My memories of Biot include the glass factory, the Fernand Leger Museum and the medieval quarter built on the foundations of a Roman temple.

A city with a military and naval history, the bastion of French security in history and the site of the battle between the Germans and the invading Allies, August, 1944.

Away from the noise, this older-than-medieval town has a 13th-century church.

Poster by Picasso, 1950s

This rather faceless town was made famous by Picasso as he explored the art of pottery in the 1950s.

Near the Italian border, this town has the Cocteau Museum which is an architectural gem.

 

Made famous by its annual jazz festival, this town has well-known hotels, Belles Rives being one.  The town is mentioned in the song “Where do you go to, my lovely?” by Peter Sarstedt (1969).

I walked across that bridge to see the Matisse Chapel.

© Will van der Walt

www.willwilltravel.wordpress.com

December, 2018

Les Semboules, Antibes

 

Images

These posters have been drawn from internet sources.

 

St Paul Vence

One of my favourite places in the world.

 

 

 

Paul Éluard (1895 – 1952)

When I take my walk in the afternoons, I see his name, one of several poets — Breton, Jacob, Desnos, Apollonaire, Tzara and Prévert — after whom the streets in this area are named.  As with some of the others, Éluard was part of the French surrealist poets.

Paul Eluard, 1911

As a young man he realized that he had to be a poet.  His parents were not supportive of the idea, but his Russian lover by name Gala, supported him physically (he was not always well) and intellectually (she was his muse and critic).  After the Great War he met with the Surrealists and served their cause for life.

Eluard (top) and the Surrealists

After some years he and Gala parted.  She met Salvador Dali who worshipped her all his life.  From this time Éluard’s life became epic and in the Second World War he and a number of Jews hid from the Germans in an asylum.  They survived.

He and Louis Aragon are considered as the great poets of the French Resistance and his work is strongly political.  The poem Liberté was pamphlet-dropped by the RAF over areas of France.  It holds a special place in history and in the hearts of the French.  I offer one of his love poems which was probably dedicated to Gala, though he was happy in other relationships as well.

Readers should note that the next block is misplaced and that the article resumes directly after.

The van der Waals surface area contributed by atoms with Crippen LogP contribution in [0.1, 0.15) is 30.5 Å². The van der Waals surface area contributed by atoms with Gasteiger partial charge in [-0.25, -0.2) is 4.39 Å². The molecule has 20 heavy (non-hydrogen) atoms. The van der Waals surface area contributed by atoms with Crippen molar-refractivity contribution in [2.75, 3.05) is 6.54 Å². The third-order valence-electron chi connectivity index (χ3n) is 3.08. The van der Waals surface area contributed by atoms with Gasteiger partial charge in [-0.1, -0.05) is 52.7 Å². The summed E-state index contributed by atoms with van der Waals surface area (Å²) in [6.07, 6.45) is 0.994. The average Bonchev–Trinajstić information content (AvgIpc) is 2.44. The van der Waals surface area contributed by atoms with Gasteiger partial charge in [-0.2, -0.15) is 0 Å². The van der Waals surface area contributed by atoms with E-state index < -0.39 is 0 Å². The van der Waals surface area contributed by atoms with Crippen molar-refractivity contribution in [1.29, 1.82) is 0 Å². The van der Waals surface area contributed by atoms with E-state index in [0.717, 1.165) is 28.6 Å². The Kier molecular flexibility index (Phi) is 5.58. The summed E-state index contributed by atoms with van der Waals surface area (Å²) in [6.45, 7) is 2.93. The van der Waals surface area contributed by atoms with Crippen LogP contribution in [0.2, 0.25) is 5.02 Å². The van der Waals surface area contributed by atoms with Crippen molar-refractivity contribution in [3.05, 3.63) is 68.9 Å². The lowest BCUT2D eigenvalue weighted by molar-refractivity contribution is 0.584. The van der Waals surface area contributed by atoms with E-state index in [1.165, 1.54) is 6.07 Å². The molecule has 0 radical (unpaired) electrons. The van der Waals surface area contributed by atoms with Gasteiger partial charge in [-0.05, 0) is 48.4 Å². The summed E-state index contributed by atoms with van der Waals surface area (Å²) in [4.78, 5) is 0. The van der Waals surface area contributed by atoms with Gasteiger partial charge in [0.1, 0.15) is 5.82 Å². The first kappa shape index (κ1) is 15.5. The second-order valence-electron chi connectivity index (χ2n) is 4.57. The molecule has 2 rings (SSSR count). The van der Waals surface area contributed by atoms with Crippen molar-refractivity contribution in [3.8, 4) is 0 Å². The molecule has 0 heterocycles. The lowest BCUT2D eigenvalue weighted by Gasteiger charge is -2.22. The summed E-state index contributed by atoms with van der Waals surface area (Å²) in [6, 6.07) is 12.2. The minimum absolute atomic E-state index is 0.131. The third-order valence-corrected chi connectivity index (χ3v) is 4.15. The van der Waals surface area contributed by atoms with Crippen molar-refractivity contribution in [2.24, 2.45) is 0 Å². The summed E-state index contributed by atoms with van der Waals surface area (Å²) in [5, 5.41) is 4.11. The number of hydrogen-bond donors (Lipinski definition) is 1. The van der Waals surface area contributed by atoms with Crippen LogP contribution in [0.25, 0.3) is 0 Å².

Beloved

She stands on my eyelids

Her hair in mine

She takes the form of my hands

She takes the colour of my eyes

She sinks into my shadow

Like a stone from heaven

 

She always has open eyes

I cannot sleep

My dreams are full of light

Thus, let suns evaporate

Let me laugh and laugh again

Let me speak without saying anything

 

© Will van der Walt

www.willwilltravel.wordpress.com

Les Semboules, Antibes

October, 2018

 

Sources

Wikipedia:  Paul Éluard

Pinterest:  the poem  (my translation). 

I have a translation of Liberté in English, for those interested.  

 

Images

My photograph

Wikipedia: Paul Éluard, 1911

Effluves-des-jasmina.blogspot.com

l-voix.net

 

See also, Two Poems from the French Resistance, http://www.willwilltravel.wordpress.com, 27.10.2018

 

                                                “ A woman is more beautiful than the world

                                                         I live in …

                                                                I shut my eyes ”    –  Paul Éluard

 

        

 

Leonardo’s Vitruvian Man

This drawing was done circa 1485.  Leonardo was illustrating points by the Roman architect Vitruvius (active 46 – 30 bce) who asserted in his treatise on architecture that the circle and the square are the forms that create the perfect space.  This concept was resurrected by many Renaissance architects.  Leonardo is attempting, perhaps via architectural principles, to show that man’s anatomy, probably divinely ordained, was perfect.  It is known that he had to “bend” his extensive knowledge of the human anatomy, experience recorded over many years on dissections of bodies, to fit the circle-square.

This iconic image also represented the Renaissance philosophy that man is the measure of all things, an idea that came from the Greeks in the ancient world.  The image is so iconic that the European Union approved it to grace the first one-euro coin.